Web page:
Our hour was dwindling, but still had some time, so we headed for the front of the park with a side trip to Space Mountain. Despite the Fastpasses being offline until the top of the hour, the ride itself was fully operational, and considering the early morning traffic, it had no trouble leaving the line as all but walk-on. Around the terrace and into the heart of the mountain, we spiraled back down into the loading station and were assigned our rows with hardly a pause. This is why you get up at the crack of dawn, and I could see that even Steve was convinced.
Half for the terrific execution and half for the ridiculous posing ritual for the on-ride photos, this ride is never short of a great time. Awesome theming, a terrific score, and just enough thrill keep this as the king of the Disney mountains. I may prefer a certain southern-themed one at other parks, but here at Disneyland, Space Mountain is tops.
Just a few minutes shy of the top of the hour, I sent Steve and Megan ahead and found a small crowd waiting for 8am and the first Fastpasses of the day. We were all able to find a machine, and the second they were in my hand, all thoughts turned to Cars Land. As we’d see in just a few minutes, we were far from alone.
I had to fight through what was clearly the opening surge, but as I made my way back out of Tomorrowland and down Main Street, there was a steady but manageable stream headed into the park. For second I thought to myself that maybe things wouldn’t be so awful.
Meeting up with Megan and Steve just inside Disneyland’s gates, they said they needed their passes to exit, which seemed odd to me, but was no real trouble as we exited with handstamps and made the first hop of the long weekend. Fortunately things didn’t seem too awful approaching California Adventure either, but we were definitely behind the initial thrust. We’d see how much 5 minutes had cost us.
There was a short delay getting in the park, as not only were they insistent about seeing our I.D.s, but it seems we had signed the wrong passes earlier in the morning. A supervisor came over and noted the correction on Megan’s pass (apparently I had signed hers and she mine, though there was no way to tell which was which when we handed over our printouts). It only cost us another minute or two, but everyone was eager to get into the action. I looked up to see Steve wrapping up a guest survey, and I collected the passes and shot towards the Fastpass line.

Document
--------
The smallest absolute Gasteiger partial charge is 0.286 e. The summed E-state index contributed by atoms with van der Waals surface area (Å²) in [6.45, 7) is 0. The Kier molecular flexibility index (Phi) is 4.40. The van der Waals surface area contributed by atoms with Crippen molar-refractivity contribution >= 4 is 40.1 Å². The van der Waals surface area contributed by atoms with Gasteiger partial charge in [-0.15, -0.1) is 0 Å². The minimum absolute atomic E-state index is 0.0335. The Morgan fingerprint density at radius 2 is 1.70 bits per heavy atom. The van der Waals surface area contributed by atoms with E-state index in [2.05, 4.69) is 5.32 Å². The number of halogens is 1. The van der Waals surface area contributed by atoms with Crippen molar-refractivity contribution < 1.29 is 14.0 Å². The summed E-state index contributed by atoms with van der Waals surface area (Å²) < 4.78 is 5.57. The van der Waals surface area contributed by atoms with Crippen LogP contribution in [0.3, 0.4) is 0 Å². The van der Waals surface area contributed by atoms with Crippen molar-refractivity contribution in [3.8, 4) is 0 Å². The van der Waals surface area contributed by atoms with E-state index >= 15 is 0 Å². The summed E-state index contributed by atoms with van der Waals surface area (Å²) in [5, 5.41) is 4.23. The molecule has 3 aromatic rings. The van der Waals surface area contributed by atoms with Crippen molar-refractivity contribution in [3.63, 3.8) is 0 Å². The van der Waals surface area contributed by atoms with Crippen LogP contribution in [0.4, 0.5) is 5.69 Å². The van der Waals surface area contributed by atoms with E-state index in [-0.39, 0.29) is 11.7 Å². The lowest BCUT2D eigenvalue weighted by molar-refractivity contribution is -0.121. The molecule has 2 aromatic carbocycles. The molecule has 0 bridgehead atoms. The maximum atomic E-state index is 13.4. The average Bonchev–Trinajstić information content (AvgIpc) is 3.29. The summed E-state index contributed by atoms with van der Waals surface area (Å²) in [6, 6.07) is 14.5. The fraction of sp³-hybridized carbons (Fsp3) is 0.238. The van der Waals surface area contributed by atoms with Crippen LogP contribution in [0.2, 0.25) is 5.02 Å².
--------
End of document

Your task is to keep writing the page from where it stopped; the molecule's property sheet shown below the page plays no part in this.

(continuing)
There was really no time to take in the changes to the entrance, but the new turnstiles and Buena Vista Street looked completely different, and seemed a terrific effort at a glance. We'd be back to soak it up later, but there were places to be. I knew where Cars Land was - it’s hard to miss being in the center of the park - but all I knew about the Radiator Springs Fastpass was that it wasn’t next to the ride. The area is complete chaos without all that to worry about.
As it turns out, machines were set up in an old character spot next to It’s Tough to be a Bug, but as I darted in that direction, I could see a line coming back towards the entrance and starting down Hollywood Boulevard. A cast member with a sign indicated that this was indeed the line I wanted to be in, and it was hard not to consider the irony of having to wait in line now to avoid having to wait in line later. A less experienced Disney visitor may have scoffed at such a notion, but I knew better. Yes, Fastpass lines are a little absurd, but waiting a few minutes now was genius compared to what was on track to be a two hour plus wait later.
It certainly moved along, and about halfway through I got a message from Megan saying the standby line was already up to an hour, but that apparently the ride had broken down. I still had to get through the rest of the line, so we didn’t need to worry just yet. Plan B was probably to head to Paradise Pier and hit Toy Story Mania (along with everyone else, most likely), but for now I inched along.